Description: Between 1992 and 1993 especially, William Bright made audio recordings of Ute vocabulary (especially place names) (Series 6), some of which is documented in a field notebook (Series 3 Subseries 1), and contributed orthography recommendations to the Southern Ute tribe (Series 4). Among other correspondence, Bright had a version of J. P. Harrington's Chemehuevi noun list, edited by Kenneth Hill, as part of assorted materials relating to Harrington's fieldwork (Series 1), as well as the pamphlet "The Chemehuevi Indians of Southern California" (Ronald Dean and Peggy Jeanne Miller, 1967, published by the Malki Museum Press).
Collection: William O. Bright Papers (Mss.Ms.Coll.142)

Washo
Alternate forms: Wašiw, Washoe
Language(s): Washo | English
Date: ca.1969
Type:Text
Extent: 2 folders
Description: William H. Jacobsen sent William Bright correspondence on Washo stems in addition to a draft manuscript describing J. P. Harrington's Washo language work, both in Series 1.
Collection: William O. Bright Papers (Mss.Ms.Coll.142)

Wintu | Klamath | Takelma | Maya | Patwin | Miwok
Date: 1888-1953
Description: The Wintu materials in the Harvey Pitkin Papers are extensive. Subcollection I, Series I, contains notes, notebooks, vocabularies, slip files, texts, manuscripts and phonetic tracings by Jeremiah Curtin in the late 19th century, Roland Dixon, and A.M. Halpern. Series I-B contains Pitkin's grammar slip files and vocabularies collected by Curtin. Series I-C includes Jaime de Angulo's manuscript on the Patwin language, S.A. Barrett's transcriptions and translations of speech and song recordings, Radin's "Grammatical Sketch" and Waterman's notes on Patwin phonetics. Series II-A is rich in materials collected by A.L. Krober. In Subcollection II, Pitkin's field notes are located in Series 2, Subseries 1. Subseries 2 includes Pitkin's extensive notes on his Wintu dictionary, grammar, texts, stories, and music. The manuscript of the dictionary is located in Subseries 3. There is an unpublished 416 page manuscript of stories written in both English and Wintu, songs, and transcriptions in Subseries 4. This section also includes copies of all the extant linguistic material with works by noted linguists such as Curtin, Albert Gatschet, Radin, Halpern, Morris Swadesh, Victor Golla, and J.P. Harrington. Series 6 is comprised of card file slips with comparative analyses by Pitkin of the four languages of the Wintun family.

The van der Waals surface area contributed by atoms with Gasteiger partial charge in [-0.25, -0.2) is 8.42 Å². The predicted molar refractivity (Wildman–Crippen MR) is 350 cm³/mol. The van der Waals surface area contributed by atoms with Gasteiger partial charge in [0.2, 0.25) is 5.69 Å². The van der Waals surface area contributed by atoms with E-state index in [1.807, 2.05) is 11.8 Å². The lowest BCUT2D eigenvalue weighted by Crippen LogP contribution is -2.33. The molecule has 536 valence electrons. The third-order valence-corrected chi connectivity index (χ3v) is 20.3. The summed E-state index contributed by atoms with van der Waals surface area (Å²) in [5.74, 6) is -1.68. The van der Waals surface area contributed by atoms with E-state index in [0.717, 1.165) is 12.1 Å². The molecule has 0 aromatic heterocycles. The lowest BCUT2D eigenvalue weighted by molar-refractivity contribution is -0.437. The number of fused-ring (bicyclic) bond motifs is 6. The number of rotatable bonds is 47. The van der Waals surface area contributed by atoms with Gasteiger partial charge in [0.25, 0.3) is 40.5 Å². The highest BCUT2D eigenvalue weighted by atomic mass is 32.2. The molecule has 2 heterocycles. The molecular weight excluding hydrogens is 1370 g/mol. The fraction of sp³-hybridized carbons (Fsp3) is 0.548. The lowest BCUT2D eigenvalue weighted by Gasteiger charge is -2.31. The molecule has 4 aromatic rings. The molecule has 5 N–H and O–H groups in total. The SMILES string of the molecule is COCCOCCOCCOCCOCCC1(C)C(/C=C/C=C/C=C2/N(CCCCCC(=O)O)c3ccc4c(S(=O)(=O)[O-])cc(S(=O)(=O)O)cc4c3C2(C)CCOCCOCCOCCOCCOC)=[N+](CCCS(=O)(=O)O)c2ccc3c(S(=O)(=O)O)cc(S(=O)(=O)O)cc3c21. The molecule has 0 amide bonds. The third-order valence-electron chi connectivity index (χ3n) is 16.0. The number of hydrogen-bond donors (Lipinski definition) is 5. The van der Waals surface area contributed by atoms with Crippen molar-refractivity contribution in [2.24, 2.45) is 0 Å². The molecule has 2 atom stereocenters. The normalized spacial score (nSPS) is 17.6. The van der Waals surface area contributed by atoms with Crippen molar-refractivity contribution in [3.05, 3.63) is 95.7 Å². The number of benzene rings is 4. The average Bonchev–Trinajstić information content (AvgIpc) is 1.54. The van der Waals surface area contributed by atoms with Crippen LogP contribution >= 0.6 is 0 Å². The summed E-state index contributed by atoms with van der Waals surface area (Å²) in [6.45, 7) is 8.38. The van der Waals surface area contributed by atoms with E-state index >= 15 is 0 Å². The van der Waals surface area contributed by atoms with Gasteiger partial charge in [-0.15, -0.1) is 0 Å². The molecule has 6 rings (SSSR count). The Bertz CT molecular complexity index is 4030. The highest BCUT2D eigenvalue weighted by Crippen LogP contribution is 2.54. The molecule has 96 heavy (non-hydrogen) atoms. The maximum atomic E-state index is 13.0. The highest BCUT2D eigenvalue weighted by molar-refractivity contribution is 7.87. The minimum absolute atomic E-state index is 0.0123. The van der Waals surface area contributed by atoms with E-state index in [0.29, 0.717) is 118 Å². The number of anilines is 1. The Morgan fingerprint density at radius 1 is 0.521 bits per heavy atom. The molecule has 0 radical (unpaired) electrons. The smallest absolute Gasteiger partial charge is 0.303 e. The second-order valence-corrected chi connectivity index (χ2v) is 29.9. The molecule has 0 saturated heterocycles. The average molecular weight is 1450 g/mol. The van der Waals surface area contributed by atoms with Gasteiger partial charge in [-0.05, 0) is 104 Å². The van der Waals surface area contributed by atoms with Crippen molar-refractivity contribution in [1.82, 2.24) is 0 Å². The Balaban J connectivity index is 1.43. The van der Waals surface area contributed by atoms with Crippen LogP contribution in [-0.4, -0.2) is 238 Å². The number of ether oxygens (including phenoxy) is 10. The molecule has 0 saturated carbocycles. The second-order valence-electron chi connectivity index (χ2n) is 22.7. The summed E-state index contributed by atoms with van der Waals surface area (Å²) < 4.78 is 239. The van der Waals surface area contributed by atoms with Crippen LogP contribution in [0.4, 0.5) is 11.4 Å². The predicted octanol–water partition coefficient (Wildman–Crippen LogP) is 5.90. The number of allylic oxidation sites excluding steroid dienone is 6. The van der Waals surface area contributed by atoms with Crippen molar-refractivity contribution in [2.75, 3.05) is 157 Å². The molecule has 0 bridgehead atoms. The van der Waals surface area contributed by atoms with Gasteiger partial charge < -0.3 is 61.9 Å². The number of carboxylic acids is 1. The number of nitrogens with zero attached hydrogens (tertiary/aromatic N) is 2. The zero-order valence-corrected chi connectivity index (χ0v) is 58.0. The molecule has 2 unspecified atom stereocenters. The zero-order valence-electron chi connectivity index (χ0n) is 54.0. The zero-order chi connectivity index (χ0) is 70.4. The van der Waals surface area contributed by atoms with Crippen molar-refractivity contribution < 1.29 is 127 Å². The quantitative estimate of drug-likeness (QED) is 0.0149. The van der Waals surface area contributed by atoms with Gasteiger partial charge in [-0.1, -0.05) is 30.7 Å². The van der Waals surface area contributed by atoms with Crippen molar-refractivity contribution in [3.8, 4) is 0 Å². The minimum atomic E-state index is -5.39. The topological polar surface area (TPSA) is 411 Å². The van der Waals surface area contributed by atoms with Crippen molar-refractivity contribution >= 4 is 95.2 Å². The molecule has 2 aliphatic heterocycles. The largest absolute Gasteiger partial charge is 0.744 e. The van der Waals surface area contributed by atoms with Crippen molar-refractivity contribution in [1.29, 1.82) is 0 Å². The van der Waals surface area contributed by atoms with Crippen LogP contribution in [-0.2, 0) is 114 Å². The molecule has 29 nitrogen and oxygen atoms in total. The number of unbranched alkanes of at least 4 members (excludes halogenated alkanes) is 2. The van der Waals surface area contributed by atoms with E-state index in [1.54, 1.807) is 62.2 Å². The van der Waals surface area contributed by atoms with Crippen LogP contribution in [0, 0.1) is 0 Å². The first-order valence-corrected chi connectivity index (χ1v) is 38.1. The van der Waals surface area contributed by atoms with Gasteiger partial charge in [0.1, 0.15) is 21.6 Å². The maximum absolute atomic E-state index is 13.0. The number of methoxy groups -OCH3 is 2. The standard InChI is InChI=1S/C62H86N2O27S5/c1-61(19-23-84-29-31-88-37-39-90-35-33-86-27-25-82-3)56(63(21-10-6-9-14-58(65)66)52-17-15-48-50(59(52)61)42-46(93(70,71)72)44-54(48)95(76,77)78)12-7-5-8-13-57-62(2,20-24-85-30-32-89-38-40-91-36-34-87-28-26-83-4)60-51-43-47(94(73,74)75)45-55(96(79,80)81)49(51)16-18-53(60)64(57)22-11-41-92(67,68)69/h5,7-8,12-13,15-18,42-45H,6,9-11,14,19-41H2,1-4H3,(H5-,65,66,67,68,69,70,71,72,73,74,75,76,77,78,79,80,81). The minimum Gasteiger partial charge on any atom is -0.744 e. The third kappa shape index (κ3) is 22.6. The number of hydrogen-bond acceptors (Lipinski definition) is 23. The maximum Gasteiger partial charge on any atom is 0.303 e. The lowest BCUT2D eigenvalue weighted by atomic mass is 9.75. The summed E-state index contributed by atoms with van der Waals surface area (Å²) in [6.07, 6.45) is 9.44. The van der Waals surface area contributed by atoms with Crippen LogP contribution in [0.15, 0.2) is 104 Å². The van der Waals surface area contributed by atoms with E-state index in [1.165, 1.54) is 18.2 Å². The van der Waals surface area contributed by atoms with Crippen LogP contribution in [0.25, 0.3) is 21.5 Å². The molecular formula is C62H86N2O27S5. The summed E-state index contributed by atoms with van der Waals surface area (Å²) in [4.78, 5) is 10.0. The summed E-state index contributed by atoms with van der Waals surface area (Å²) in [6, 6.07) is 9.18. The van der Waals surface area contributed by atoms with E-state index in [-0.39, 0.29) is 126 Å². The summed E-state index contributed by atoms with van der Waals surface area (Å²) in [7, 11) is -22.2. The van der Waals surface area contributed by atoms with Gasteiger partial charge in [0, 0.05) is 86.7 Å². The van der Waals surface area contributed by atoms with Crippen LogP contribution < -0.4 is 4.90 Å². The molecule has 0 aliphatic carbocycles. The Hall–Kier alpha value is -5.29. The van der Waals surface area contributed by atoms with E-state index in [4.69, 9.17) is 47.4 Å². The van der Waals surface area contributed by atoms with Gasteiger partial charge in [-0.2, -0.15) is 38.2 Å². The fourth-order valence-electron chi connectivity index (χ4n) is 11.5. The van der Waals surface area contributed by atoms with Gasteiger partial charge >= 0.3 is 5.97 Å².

Collection: Harvey Pitkin Papers (Mss.Ms.Coll.78)